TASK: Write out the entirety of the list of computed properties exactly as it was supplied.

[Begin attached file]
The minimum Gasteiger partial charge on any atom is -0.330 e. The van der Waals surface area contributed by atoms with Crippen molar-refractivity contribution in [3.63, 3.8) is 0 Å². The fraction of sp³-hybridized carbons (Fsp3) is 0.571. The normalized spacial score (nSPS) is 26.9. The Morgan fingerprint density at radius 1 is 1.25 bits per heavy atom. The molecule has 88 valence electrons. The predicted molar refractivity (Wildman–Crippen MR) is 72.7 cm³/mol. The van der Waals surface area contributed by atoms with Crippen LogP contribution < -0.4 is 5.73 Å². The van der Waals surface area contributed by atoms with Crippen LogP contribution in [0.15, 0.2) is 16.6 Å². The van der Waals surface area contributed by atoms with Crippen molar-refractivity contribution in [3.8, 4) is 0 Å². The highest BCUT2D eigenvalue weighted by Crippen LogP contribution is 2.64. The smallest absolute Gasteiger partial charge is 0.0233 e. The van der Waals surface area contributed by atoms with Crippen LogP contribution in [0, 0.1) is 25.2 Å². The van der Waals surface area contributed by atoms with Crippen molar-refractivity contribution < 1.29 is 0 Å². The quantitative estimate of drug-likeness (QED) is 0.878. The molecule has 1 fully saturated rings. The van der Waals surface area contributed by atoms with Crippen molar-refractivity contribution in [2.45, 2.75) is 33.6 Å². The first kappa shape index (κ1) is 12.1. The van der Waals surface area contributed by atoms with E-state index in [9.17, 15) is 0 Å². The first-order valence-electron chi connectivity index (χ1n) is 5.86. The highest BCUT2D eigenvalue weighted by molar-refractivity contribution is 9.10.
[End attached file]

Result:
The minimum Gasteiger partial charge on any atom is -0.330 e. The van der Waals surface area contributed by atoms with Crippen molar-refractivity contribution in [3.63, 3.8) is 0 Å². The fraction of sp³-hybridized carbons (Fsp3) is 0.571. The normalized spacial score (nSPS) is 26.9. The Morgan fingerprint density at radius 1 is 1.25 bits per heavy atom. The molecule has 88 valence electrons. The predicted molar refractivity (Wildman–Crippen MR) is 72.7 cm³/mol. The van der Waals surface area contributed by atoms with Crippen LogP contribution < -0.4 is 5.73 Å². The van der Waals surface area contributed by atoms with Crippen LogP contribution in [0.15, 0.2) is 16.6 Å². The van der Waals surface area contributed by atoms with Crippen molar-refractivity contribution in [3.8, 4) is 0 Å². The highest BCUT2D eigenvalue weighted by Crippen LogP contribution is 2.64. The smallest absolute Gasteiger partial charge is 0.0233 e. The van der Waals surface area contributed by atoms with Crippen LogP contribution in [0, 0.1) is 25.2 Å². The van der Waals surface area contributed by atoms with Crippen molar-refractivity contribution < 1.29 is 0 Å². The quantitative estimate of drug-likeness (QED) is 0.878. The molecule has 1 fully saturated rings. The van der Waals surface area contributed by atoms with Crippen molar-refractivity contribution in [2.45, 2.75) is 33.6 Å². The first kappa shape index (κ1) is 12.1. The van der Waals surface area contributed by atoms with E-state index in [9.17, 15) is 0 Å². The first-order valence-electron chi connectivity index (χ1n) is 5.86. The highest BCUT2D eigenvalue weighted by molar-refractivity contribution is 9.10.